{[ promptMessage ]}

Bookmark it

{[ promptMessage ]}

Stitz-Zeager_College_Algebra_e-book

# The calculator veries this claim x2 x 2 solving x2 9

This preview shows page 1. Sign up to view the full content.

This is the end of the preview. Sign up to access the rest of the document.

Unformatted text preview: Fundamental Theorem of Algebra 2 + 2i 2 − 2i 225 1 0 0 0 64 ↓ 2 + 2i 8i −16 + 16i −64 1 2 + 2i 8i −16 + 16i 0 ↓ 2 − 2i 8 − 8i 16 − 16i 1 4 8 0 Our quotient polynomial is x2 + 4x + 8. Using the quadratic formula, we obtain the remaining zeros −2 + 2i and −2 − 2i. 3. Using Theorem 3.14, we get f (x) = (x − [2 − 2i])(x − [2 + 2i])(x − [−2 + 2i])(x − [−2 − 2i]). 4. We multiply the linear factors of f (x) which correspond to complex conjugate pairs. We ﬁnd (x − [2 − 2i])(x − [2 + 2i]) = x2 − 4x + 8, and (x − [−2 + 2i])(x − [−2 − 2i]) = x2 + 4x + 8. Our ﬁnal answer f (x) = x2 − 4x + 8 x2 + 4x + 8 . Our last example turns the tables and asks us to manufacture a polynomial with certain properties of its graph and zeros. Example 3.4.4. Find a polynomial p of lowest degree that has integer coeﬃcients and satisﬁes all of the following criteria: • the graph of y = p(x) touches the x-axis at 1 3, 0 • x = 3i is a zero of p. • as x → −∞, p(x) → −∞ • as x → ∞, p(x) → −∞ Solution. To solve this problem, we will need a good understanding of the relationship b...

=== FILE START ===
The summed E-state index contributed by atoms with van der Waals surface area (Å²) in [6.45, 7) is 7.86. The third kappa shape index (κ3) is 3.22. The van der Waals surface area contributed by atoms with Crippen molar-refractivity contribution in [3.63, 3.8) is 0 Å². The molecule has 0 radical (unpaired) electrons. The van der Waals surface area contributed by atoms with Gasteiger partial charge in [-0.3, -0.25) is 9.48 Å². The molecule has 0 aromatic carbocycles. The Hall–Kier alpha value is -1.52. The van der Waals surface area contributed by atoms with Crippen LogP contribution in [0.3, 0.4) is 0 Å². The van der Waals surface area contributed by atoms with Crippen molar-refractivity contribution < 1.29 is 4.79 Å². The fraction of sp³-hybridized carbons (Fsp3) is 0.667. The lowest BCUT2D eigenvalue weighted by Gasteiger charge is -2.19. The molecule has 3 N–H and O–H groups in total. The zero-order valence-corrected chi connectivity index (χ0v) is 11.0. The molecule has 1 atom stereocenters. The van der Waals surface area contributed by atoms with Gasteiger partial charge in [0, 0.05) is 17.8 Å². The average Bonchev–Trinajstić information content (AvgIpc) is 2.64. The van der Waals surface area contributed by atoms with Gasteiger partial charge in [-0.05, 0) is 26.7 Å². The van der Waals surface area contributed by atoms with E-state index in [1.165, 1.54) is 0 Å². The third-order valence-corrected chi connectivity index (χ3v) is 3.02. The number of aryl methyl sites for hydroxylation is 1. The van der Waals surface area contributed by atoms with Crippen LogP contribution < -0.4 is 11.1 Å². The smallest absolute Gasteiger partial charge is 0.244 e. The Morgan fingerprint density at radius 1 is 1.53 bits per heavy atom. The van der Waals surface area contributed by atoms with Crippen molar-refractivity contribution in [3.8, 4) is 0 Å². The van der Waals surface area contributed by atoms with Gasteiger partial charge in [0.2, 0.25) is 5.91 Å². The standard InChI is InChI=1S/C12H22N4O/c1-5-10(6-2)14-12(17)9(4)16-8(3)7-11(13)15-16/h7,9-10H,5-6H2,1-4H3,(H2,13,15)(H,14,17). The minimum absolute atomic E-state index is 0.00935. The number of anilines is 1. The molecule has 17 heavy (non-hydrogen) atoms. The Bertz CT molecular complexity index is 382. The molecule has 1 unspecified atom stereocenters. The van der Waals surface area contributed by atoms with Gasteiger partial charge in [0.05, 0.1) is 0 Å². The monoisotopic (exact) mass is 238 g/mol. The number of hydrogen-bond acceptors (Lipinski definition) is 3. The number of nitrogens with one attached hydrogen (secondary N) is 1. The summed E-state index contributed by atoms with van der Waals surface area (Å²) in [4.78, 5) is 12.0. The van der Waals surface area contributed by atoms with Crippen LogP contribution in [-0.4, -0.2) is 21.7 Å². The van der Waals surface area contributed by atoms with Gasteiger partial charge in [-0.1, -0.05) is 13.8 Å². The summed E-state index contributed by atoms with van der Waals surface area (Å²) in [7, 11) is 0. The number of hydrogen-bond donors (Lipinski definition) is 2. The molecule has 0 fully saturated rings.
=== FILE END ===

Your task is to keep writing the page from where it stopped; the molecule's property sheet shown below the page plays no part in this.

View Full Document

{[ snackBarMessage ]}